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Strange Things in the Precious Metals
Issue #531, July 17, 2018

Buying Years of Retirement
Issue #530, July 09, 2018

Rent-A-Kid for Retirement
Issue #529, July 02, 2018

The Dark Side of Student Loans
Issue #528, June 25, 2018

The Cost of Out-sourcing Convenience
Issue #527, June 18, 2018

Social Security: 66 or 70?
Issue #526, June 11, 2018

Student Loans: There’s (Unfortunately) a Lot More!
Issue #525, June 04, 2018

Co-signing a Note
Issue #524A, May 31, 2018

The Knight Frank Luxury Index and Collectables
Issue #524, May 28, 2018

The Importance of Diversification: The Myth of Diversification
Issue #523, May 21, 2018

How to Save Thousands on Your Food Bill
Issue #522, May 14, 2018

MoviePass and Other Things
Issue #521A, May 10, 2018

Degree Inflation, Long Training Periods, and “Certification”  Part III
Issue #521, May 07, 2018

Degree Inflation, Long Training Periods, and Certification” Part II of III
Issue #520, April 30, 2018

Follow-up on Several Things
Issue #519A, April 25, 2018

Degree Inflation, Long Training Periods, and “Certification”: Part I of II
Issue #519, April 23, 2018

The Kids Birthday Party Hustle
Issue #518A, April 18, 2018

A Pension Question: Part II of II
Issue #518, April 16, 2018

A Physician is an Executive
Issue #517A, April 11, 2018

A Pension Question: Part I of II
Issue #517, April 09, 2018

Is the Correction Over?
Issue #516A, April 05, 2018

Used Car Dealers, Student Loans, the Chinese, and Uncle George’s Rule
Issue #516, April 02, 2018

Starter Homes
Issue #515, March 26, 2018

Redecorating: Beware!
Issue #514, March 19, 2018

NASDAQ Closes at Record High
Issue #513, March 12, 2018

A 40% Chance
Issue #512, March 05, 2018

Several Things
Issue #511, February 27, 2018

Human Capital, Education and Wealth
Issue #510, February 19, 2018

Another Stock Market Update
Issue #509A, February 18, 2018

Some Thoughts on Savings
Issue #509, February 12, 2018

A Stock Market Upfate
Issue #508S, February 10, 2018

Who Can You Trust? Part II of II
Issue #508, February 05, 2018

The Christmas Decoration Pre-worn Jeans Hustle
Issue #Interim Bulletin #507A, February 03, 2018

2018 Outlook for Financial Markets
Issue #507, January 29, 2018

Who Can You Trust? Part I of II
Issue #506, January 22, 2018

Life Insurance Settlements
Issue #505, January 15, 2018

Commodities and Buying the Breakout
Issue #504, January 08, 2018

Buffett Wins His Bet
Issue #503A, January 04, 2018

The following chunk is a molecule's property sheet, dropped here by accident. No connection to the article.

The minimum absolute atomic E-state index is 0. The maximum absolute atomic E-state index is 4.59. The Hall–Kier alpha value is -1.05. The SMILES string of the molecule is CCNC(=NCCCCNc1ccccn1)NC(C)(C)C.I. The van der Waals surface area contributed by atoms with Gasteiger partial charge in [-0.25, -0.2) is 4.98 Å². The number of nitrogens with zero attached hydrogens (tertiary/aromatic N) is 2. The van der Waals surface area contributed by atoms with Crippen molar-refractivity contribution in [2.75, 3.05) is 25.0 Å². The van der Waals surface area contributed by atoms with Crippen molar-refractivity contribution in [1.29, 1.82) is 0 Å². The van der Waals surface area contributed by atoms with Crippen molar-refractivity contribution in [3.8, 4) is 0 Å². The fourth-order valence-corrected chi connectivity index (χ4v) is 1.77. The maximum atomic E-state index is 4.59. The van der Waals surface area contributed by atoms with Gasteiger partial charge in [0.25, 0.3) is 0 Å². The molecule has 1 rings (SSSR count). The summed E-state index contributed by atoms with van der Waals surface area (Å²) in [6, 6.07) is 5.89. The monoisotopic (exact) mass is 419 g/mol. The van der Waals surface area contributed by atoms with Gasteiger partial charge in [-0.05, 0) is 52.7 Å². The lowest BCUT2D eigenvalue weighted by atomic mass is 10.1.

Practice Real Estate and Free Agency
Issue #503, January 01, 2018

Outlook for 2018: Part III: Stocks and Bonds
Issue #502, December 25, 2017

My Outlook for 2018: Part Ii: Precious Metals
Issue #501A, December 21, 2017

Outlook for 2018: Hard Assets: Part I of III
Issue #501, December 18, 2017

More Thoughts on Bitcoin
Issue #500A, December 14, 2017

Fees and Good Relations with Bankers
Issue #500, December 11, 2017

Salvator Mundi
Issue #499A, December 07, 2017

Should You Rent or Own a Home?
Issue #499, December 04, 2017

A Gift Subscription
Issue #Interim Bulletin #498A, December 02, 2017

Stocks vs Real Estate: Asset Allocation: Part II of II
Issue #498, November 27, 2017

When Good Enough is Fine
Issue #497A, November 22, 2017

Stocks vs Real Estate: Asset Allocation. Part I of II
Issue #497, November 20, 2017

The Saudi Arrests and the Perils of Foreign Investing
Issue #496, November 13, 2017

Gambling and Las Vegas
Issue #495, November 06, 2017

Some Tips on Auto Insurance
Issue #494, October 31, 2017

Bitcoin and the Digital (Crypto) Currencies
Issue #493, October 23, 2017

The Coming Bear Market: Part II How to Prepare
Issue #492, October 16, 2017

Some Observations on Cemeteries
Issue #Interim Bulletin #491A, October 12, 2017

The Coming Bear Market: Part I: The Myth of Buy and Hold Forever
Issue #491, October 09, 2017

The Market makes New Highs
Issue #490, October 02, 2017

The Importance of a New High
Issue #489, September 25, 2017

A Little Insurance: Wealth, War and Wisdom
Issue #488, September 18, 2017

Some Observations
Issue #487, September 11, 2017

How to be Successful in Your Career
Issue #486A, September 07, 2017

How NOT to Buy a Home
Issue #486, September 04, 2017

This Week in the Market